Jenny's Story

Jenny and Mia

Jenny and Mia

I always knew I would breastfeed my baby. I believe breastfeeding is how our babies were meant to get nourishment – of course if there was a reason I couldn’t then I was willing to accept that, but I come from a long line of very maternal women so that, coupled with my dedication I knew we would make it.

What I wasn’t prepared for was how difficult the first month is. One would imagine that if we are equipped to feed our babies and that is how they are meant to survive then it would be a no brainer right?

Well I was one of the more fortunate ones, one of my dearest friends had a daughter a few years before me and insisted we use her birth doula – and that is where the knowledge began to flow. One of our birthing classes was dedicated to the BABEs and it was more material than I ever thought would be needed. I was grateful, I felt as though I was now armed with information, and that alone can be a savior.

As my pregnancy progressed I was feeling ready and calm and excited to be a mother. The 36 week ultrasound arrived and we found out our little girl was breech – I always knew she would walk to the beat of her own drum but didn’t think it would happen that soon! I started to fear, since I had never even had a tooth pulled up to this point, and I was now facing major surgery. I was worried about breastfeeding and latching and all those other fears that I never thought about. All I knew were two things – whatever we had to do for my baby to arrive in this world healthy we would do, and we were breastfeeding.  Armed with knowledge and commitment as well as an extremely supportive OB, I asked my birth doula to help me latch the second we came out of surgery.

Mia arrived in a hurry ready to meet this world. I was able to hold her within minutes while they stitched me up so we started right away with skin to skin. Our doula was waiting in the recovery room and swooped in to latch Mia on, and we were in business. Or so I thought… all I can say is breastfeeding the first month is HARD! The first few days are a blur – I was recovering from major surgery and I had a tiny baby and huge boobs. The BABEs were called immediately for an in home consultation. She latched well, but I positioned her poorly due to my immobility in the beginning, so my nipples got pretty damaged. I stayed positive and dedicated. Once we got home Mia decided she didn’t like my left nipple so for a while I would always offer both but she only ate the right, and I pumped the left every time she ate the right – sometimes every 2 hours. Then of course she damaged my right nipple and thankfully took the left but then I pumped the right every 2 hours for about a week.  Through it all we persevered. Mia is now five months old healthy and happy and taking both boobs. I have a stash of about 200 ounces in the freezer, and I am back at work pumping as much as she is drinking while at daycare.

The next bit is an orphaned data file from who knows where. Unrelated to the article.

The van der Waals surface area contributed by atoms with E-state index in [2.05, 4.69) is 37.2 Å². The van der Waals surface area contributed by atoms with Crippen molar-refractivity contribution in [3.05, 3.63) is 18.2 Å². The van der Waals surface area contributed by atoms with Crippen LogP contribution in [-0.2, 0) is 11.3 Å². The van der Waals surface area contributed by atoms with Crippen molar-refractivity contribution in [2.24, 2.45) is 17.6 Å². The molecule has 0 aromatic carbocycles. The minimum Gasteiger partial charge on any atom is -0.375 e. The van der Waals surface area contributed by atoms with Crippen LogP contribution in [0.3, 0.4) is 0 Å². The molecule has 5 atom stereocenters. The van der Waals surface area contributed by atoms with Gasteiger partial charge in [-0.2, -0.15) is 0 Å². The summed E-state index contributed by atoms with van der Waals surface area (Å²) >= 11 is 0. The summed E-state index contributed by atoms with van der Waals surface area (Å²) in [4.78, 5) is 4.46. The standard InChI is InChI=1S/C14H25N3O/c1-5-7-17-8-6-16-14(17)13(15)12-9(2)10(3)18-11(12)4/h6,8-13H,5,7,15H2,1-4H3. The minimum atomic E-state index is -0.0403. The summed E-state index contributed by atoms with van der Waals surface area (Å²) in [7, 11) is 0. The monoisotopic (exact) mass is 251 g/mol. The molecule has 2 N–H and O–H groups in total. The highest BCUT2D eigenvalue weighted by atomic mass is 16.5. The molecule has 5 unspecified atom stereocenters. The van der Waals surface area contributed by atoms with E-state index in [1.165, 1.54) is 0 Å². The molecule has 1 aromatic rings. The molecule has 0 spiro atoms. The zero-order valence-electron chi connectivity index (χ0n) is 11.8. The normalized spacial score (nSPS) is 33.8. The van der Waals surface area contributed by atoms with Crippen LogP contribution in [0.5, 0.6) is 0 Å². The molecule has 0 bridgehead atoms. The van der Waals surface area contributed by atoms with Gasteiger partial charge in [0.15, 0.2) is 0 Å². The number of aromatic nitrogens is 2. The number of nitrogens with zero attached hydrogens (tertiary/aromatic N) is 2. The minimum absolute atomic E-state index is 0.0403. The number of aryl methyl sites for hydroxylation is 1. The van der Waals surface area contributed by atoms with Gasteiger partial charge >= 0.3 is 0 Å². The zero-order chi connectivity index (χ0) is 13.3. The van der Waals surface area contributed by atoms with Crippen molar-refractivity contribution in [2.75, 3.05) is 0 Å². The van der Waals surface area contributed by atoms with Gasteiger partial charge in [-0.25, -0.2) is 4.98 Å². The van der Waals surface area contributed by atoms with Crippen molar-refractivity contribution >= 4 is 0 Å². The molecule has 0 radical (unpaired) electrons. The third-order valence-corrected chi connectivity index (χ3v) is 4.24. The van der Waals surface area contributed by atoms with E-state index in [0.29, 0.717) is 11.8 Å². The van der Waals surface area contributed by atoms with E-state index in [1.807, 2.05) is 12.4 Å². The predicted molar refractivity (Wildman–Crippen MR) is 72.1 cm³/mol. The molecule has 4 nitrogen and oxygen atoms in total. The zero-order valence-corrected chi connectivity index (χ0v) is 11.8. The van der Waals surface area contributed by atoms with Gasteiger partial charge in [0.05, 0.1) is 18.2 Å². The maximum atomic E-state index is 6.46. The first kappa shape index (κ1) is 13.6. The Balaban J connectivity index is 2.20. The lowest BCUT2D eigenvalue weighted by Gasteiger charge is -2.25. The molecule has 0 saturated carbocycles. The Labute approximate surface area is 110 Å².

Breast feeding is about devotion and awareness- if you want it badly enough you two will work through it. I make lactation cookies, drink 5 liters of water a day and have mother’s milk tea. I still wake up once at night to pump if she sleeps through, but I know this is the best start I can give her along with love and affection. I still worry all the time about being back at work, but feeding my child the best possible trumps all. Every day is different and some days are hard still, but I just take it one step at a time and look at the bigger picture.

My dear friend just had her first baby less than a week ago in France, she texts me constantly for advice which I gained through my experience and through amazing support like the BABEs. I like to explain the first month this way – though you imagine that you and your baby will just know what to do, in reality, you two are meeting for the first time, you haven’t learned each other’s manner or personality and that takes time. Breastfeeding is a relationship you build with your child – be patient and positive and loving and open you two will find your own unique way to nourish and love.

-Jenny